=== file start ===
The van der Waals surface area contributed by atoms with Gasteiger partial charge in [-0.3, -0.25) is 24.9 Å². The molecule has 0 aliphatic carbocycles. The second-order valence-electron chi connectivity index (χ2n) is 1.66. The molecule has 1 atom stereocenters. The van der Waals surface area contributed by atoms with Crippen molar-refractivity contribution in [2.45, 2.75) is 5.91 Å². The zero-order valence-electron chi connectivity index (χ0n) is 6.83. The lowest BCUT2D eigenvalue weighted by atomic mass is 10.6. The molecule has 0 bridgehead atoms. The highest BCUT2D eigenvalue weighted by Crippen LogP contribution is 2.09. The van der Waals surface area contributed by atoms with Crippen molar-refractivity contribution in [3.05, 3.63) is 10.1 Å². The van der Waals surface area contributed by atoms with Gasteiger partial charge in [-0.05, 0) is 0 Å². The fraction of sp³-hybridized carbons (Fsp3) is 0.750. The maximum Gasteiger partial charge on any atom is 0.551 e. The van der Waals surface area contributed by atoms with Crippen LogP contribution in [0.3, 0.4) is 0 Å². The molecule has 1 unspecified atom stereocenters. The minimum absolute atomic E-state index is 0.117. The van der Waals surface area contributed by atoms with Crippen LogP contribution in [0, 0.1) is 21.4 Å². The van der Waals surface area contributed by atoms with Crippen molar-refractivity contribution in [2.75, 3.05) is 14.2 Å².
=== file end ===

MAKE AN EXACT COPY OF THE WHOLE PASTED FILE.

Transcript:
The van der Waals surface area contributed by atoms with Gasteiger partial charge in [-0.3, -0.25) is 24.9 Å². The molecule has 0 aliphatic carbocycles. The second-order valence-electron chi connectivity index (χ2n) is 1.66. The molecule has 1 atom stereocenters. The van der Waals surface area contributed by atoms with Crippen molar-refractivity contribution in [2.45, 2.75) is 5.91 Å². The zero-order valence-electron chi connectivity index (χ0n) is 6.83. The lowest BCUT2D eigenvalue weighted by atomic mass is 10.6. The molecule has 0 bridgehead atoms. The highest BCUT2D eigenvalue weighted by Crippen LogP contribution is 2.09. The van der Waals surface area contributed by atoms with Crippen molar-refractivity contribution in [3.05, 3.63) is 10.1 Å². The van der Waals surface area contributed by atoms with Gasteiger partial charge in [-0.05, 0) is 0 Å². The fraction of sp³-hybridized carbons (Fsp3) is 0.750. The maximum Gasteiger partial charge on any atom is 0.551 e. The van der Waals surface area contributed by atoms with Crippen LogP contribution in [0.3, 0.4) is 0 Å². The molecule has 1 unspecified atom stereocenters. The minimum absolute atomic E-state index is 0.117. The van der Waals surface area contributed by atoms with Crippen LogP contribution in [0, 0.1) is 21.4 Å². The van der Waals surface area contributed by atoms with Crippen molar-refractivity contribution in [2.75, 3.05) is 14.2 Å².